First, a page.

These cases highlight two important necessary conditions for the formation of a bubble: first, bubbles need narratives. Every startup begins as a story about an imagined future. Every venture, every investment, is a statement about the future, an attempt to create a future that conforms to the imagined vision of the promoter. Teams are formed, resources acquired, alliances entered, products and services developed, all in furtherance of that story and that future.

Every startup story will have some common elements – a protagonist (sometimes, but not necessarily a technology), a plotline in which the protagonist struggles against a challenge from dark forces (incumbents, or the current way of doing things), and a happy ending where the sun shines and human progress is advanced. Ever incomplete, these stories provide the mental scaffolding for individuals and institutions to invest in new ventures. Good stories sell, and the more uncertain the outcome, the more leeway for entrepreneurs to fabulate.

Bubbles inflate as the distance between fiction and reality increases. Contexts – such as investor liquidity, regulatory frameworks and cultural and macro-economic factors – establish boundaries on how far our stories can depart from reality. But entrepreneurs are also creatures of context, and some are better than others at ‘entrepreneuring’, stretching the limits of plausibility and maximizing time for their imagined realities to catch up to their promises.

Sometimes, we don’t observe a bubble not because the stories aren’t sticky or because the technology isn’t narratible, but because the narrative comes to fruition and the technology or entrepreneur delivers. more>

Updates from Chicago Booth

A.I. is only human
By Jeff Cockrell – If you applied for a mortgage, would you be comfortable with a computer using a collection of data about you to assess how likely you are to default on the loan?

If you applied for a job, would you be comfortable with the company’s human-resources department running your information through software that will determine how likely it is that you will, say, steal from the company, or leave the job within two years?

If you were arrested for a crime, would you be comfortable with the court plugging your personal data into an algorithm-based tool, which will then advise your judge on whether you should await trial in jail or at home? If you were convicted, would you be comfortable with the same tool weighing in on your sentencing?

Much of the hand-wringing about advances in artificial intelligence has been concerned with AI’s effects on the labor market. “AI will gradually invade almost all employment sectors, requiring a shift away from human labor that computers are able to take over,” reads a report of the 2015 study panel of Stanford’s One Hundred Year Study on Artificial Intelligence. But whether AI ultimately creates massive unemployment or inspires new, as-yet-unknown professional fields, its perils and promises extend beyond the job market. By replacing human decision-making with automated processes, we can make businesses and public institutions more effective and efficient—or further entrench systemic biases, institutionalize discrimination, and exacerbate inequalities.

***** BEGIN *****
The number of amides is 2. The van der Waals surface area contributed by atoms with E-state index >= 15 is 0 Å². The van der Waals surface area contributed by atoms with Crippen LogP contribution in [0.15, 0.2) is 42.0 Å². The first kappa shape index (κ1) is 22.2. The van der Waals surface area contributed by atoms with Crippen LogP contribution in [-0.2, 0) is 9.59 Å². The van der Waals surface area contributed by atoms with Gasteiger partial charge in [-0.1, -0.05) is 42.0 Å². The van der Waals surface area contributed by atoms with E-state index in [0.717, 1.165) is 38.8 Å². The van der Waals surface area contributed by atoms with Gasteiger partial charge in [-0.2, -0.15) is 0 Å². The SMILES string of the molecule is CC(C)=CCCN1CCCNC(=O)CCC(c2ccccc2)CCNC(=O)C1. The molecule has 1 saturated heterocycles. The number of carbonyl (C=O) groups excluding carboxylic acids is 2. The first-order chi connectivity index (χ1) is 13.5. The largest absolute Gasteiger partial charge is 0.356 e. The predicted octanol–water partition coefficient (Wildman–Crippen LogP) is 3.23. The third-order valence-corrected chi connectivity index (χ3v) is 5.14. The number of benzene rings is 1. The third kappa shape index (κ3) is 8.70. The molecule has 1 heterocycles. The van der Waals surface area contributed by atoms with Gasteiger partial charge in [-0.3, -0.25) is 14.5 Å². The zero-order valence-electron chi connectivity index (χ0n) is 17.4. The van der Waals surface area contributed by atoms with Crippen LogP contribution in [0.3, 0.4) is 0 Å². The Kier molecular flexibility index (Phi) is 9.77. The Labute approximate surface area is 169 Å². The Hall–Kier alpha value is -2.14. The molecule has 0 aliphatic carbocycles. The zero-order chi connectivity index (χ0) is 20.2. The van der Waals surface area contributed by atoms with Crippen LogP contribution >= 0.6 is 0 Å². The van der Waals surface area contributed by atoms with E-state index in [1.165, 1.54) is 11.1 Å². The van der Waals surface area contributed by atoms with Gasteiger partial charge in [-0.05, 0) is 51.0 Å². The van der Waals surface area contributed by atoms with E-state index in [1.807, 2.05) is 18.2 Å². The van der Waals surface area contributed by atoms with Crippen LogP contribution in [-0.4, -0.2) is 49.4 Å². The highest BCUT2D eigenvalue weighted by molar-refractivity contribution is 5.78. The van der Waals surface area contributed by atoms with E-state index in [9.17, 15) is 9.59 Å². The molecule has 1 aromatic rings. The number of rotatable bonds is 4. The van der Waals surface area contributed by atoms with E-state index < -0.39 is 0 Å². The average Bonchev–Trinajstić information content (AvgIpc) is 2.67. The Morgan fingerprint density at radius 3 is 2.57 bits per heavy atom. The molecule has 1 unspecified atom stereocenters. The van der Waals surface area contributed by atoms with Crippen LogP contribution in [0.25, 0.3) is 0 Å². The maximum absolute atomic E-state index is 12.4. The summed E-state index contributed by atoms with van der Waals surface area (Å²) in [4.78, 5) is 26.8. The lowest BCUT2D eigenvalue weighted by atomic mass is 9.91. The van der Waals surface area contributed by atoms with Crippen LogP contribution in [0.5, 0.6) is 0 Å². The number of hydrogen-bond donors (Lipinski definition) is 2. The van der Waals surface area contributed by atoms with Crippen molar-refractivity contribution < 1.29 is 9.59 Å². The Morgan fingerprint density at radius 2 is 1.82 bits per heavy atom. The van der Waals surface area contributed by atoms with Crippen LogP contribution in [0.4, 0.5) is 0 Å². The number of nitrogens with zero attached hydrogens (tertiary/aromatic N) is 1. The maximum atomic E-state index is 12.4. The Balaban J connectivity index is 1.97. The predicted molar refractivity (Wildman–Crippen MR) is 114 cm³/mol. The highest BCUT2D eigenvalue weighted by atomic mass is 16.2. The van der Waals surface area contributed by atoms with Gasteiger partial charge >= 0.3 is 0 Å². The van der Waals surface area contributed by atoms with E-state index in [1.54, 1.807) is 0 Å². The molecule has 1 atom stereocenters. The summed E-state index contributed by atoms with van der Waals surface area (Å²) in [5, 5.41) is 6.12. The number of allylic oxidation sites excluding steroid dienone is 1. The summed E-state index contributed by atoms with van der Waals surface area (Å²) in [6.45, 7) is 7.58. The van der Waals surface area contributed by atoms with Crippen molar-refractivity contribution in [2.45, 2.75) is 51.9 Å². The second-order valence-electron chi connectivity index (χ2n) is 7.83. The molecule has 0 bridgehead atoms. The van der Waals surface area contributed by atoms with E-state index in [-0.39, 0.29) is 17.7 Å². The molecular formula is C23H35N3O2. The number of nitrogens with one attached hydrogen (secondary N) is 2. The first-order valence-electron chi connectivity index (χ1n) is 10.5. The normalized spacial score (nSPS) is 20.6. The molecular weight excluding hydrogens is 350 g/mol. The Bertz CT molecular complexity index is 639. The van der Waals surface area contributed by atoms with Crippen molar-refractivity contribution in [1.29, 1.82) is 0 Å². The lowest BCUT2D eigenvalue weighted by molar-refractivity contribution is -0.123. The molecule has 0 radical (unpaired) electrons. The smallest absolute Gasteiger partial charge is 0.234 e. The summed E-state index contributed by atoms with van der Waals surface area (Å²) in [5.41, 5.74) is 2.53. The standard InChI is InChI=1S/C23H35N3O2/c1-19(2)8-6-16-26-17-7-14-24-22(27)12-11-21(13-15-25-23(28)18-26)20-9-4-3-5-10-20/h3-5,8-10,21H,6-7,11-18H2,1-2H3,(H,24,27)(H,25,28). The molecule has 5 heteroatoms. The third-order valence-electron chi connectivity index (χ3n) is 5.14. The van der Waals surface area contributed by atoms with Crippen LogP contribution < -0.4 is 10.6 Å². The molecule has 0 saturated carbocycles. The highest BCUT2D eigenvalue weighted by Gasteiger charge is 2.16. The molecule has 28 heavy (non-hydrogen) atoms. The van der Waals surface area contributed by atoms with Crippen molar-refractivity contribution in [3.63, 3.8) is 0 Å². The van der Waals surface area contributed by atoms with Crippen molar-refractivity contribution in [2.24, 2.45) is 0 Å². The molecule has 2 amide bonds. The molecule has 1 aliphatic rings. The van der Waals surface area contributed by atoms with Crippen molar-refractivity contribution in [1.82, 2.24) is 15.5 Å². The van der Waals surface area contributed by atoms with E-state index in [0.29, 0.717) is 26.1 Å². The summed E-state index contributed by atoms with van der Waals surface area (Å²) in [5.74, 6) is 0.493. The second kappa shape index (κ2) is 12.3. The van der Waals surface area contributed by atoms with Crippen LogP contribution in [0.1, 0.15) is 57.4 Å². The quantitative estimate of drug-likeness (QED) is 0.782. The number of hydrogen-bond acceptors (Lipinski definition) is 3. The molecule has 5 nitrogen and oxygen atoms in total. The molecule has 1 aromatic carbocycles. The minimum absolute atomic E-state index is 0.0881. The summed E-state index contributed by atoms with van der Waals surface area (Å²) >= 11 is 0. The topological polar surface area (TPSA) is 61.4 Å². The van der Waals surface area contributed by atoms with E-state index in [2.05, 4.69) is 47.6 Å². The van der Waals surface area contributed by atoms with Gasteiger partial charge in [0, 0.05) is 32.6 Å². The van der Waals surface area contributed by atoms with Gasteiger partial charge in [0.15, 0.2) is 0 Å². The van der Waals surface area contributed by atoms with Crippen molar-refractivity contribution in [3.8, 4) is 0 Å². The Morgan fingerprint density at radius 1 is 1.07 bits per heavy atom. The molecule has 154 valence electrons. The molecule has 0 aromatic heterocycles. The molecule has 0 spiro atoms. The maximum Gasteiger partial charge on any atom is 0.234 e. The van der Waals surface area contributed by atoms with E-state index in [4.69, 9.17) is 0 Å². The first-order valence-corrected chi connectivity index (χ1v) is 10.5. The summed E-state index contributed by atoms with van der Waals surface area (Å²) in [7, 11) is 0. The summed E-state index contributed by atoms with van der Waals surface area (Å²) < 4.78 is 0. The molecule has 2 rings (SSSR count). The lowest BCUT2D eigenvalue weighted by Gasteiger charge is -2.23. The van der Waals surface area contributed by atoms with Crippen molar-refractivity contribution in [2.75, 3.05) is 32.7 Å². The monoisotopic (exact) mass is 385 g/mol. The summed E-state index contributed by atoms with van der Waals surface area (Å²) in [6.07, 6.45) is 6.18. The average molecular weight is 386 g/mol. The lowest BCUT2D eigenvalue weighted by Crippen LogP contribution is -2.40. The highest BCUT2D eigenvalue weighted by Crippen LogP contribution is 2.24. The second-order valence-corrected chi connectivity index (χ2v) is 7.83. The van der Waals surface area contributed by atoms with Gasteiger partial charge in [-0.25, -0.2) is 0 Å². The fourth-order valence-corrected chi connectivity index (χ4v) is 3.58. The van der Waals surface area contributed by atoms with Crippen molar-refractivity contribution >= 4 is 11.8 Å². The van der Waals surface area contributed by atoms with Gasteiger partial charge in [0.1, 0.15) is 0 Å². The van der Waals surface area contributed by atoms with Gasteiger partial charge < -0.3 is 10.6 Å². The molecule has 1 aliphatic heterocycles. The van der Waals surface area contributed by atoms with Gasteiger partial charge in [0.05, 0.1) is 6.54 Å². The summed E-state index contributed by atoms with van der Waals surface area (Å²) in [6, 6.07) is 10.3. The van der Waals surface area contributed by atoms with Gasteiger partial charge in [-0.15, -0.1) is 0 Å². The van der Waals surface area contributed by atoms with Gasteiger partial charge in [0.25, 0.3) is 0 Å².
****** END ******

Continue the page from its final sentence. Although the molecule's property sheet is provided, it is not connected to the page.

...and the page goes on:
It’s an axiom of computing that results are dependent on inputs: garbage in, garbage out.

What if companies’ machine-learning projects come up with analyses that, while logical and algorithmically based, are premised on faulty assumptions or mismeasured data?

What if these analyses lead to bad or ethically questionable decisions—either among business leaders or among policy makers and public authorities? more>

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The Surveillance Threat Is Not What Orwell Imagined

By Shoshana Zuboff – George Orwell repeatedly delayed crucial medical care to complete 1984, the book still synonymous with our worst fears of a totalitarian future — published 70 years ago this month.

Since 1984’s publication, we have assumed with Orwell that the dangers of mass surveillance and social control could only originate in the state. We were wrong. This error has left us unprotected from an equally pernicious but profoundly different threat to freedom and democracy.

For 19 years, private companies practicing an unprecedented economic logic that I call surveillance capitalism have hijacked the Internet and its digital technologies. Invented at Google beginning in 2000, this new economics covertly claims private human experience as free raw material for translation into behavioral data. Some data are used to improve services, but the rest are turned into computational products that predict your behavior.

These predictions are traded in a new futures market, where surveillance capitalists sell certainty to businesses determined to know what we will do next. This logic was first applied to finding which ads online will attract our interest, but similar practices now reside in nearly every sector — insurance, retail, health, education, finance and more — where personal experience is secretly captured and computed for behavioral predictions. By now it is no exaggeration to say that the Internet is owned and operated by private surveillance capital.

In the competition for certainty, surveillance capitalists learned that the most predictive data come not just from monitoring but also from modifying and directing behavior. more>